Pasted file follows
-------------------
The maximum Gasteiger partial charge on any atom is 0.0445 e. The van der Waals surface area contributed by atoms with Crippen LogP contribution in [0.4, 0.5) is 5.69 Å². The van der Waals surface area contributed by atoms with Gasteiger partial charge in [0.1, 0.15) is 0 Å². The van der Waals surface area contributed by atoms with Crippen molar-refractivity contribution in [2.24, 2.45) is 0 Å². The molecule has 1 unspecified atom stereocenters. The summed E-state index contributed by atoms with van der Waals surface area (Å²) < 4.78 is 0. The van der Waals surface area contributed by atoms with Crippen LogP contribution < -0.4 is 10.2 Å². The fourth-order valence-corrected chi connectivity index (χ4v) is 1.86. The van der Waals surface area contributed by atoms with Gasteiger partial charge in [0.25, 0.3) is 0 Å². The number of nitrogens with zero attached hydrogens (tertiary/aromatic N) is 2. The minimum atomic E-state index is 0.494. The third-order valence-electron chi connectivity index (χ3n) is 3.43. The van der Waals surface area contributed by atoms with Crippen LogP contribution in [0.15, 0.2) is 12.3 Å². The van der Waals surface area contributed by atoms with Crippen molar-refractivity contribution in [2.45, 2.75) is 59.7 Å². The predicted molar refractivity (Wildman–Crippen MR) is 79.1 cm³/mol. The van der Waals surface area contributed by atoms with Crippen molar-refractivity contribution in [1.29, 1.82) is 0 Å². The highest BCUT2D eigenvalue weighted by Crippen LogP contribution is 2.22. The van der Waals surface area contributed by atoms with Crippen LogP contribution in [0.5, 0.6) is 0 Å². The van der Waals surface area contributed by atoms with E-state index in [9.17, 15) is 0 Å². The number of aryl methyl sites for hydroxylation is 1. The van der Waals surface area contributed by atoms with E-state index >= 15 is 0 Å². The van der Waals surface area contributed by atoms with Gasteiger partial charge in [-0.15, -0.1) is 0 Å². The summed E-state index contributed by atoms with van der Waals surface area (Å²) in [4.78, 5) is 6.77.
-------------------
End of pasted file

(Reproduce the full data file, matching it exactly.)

The maximum Gasteiger partial charge on any atom is 0.0445 e. The van der Waals surface area contributed by atoms with Crippen LogP contribution in [0.4, 0.5) is 5.69 Å². The van der Waals surface area contributed by atoms with Gasteiger partial charge in [0.1, 0.15) is 0 Å². The van der Waals surface area contributed by atoms with Crippen molar-refractivity contribution in [2.24, 2.45) is 0 Å². The molecule has 1 unspecified atom stereocenters. The summed E-state index contributed by atoms with van der Waals surface area (Å²) < 4.78 is 0. The van der Waals surface area contributed by atoms with Crippen LogP contribution < -0.4 is 10.2 Å². The fourth-order valence-corrected chi connectivity index (χ4v) is 1.86. The van der Waals surface area contributed by atoms with Gasteiger partial charge in [0.25, 0.3) is 0 Å². The number of nitrogens with zero attached hydrogens (tertiary/aromatic N) is 2. The minimum atomic E-state index is 0.494. The third-order valence-electron chi connectivity index (χ3n) is 3.43. The van der Waals surface area contributed by atoms with Crippen LogP contribution in [0.15, 0.2) is 12.3 Å². The van der Waals surface area contributed by atoms with Crippen molar-refractivity contribution in [2.45, 2.75) is 59.7 Å². The predicted molar refractivity (Wildman–Crippen MR) is 79.1 cm³/mol. The van der Waals surface area contributed by atoms with Crippen molar-refractivity contribution in [1.29, 1.82) is 0 Å². The highest BCUT2D eigenvalue weighted by Crippen LogP contribution is 2.22. The van der Waals surface area contributed by atoms with Crippen LogP contribution in [0.5, 0.6) is 0 Å². The van der Waals surface area contributed by atoms with E-state index in [9.17, 15) is 0 Å². The number of aryl methyl sites for hydroxylation is 1. The van der Waals surface area contributed by atoms with E-state index >= 15 is 0 Å². The van der Waals surface area contributed by atoms with Gasteiger partial charge in [-0.15, -0.1) is 0 Å². The summed E-state index contributed by atoms with van der Waals surface area (Å²) in [4.78, 5) is 6.77.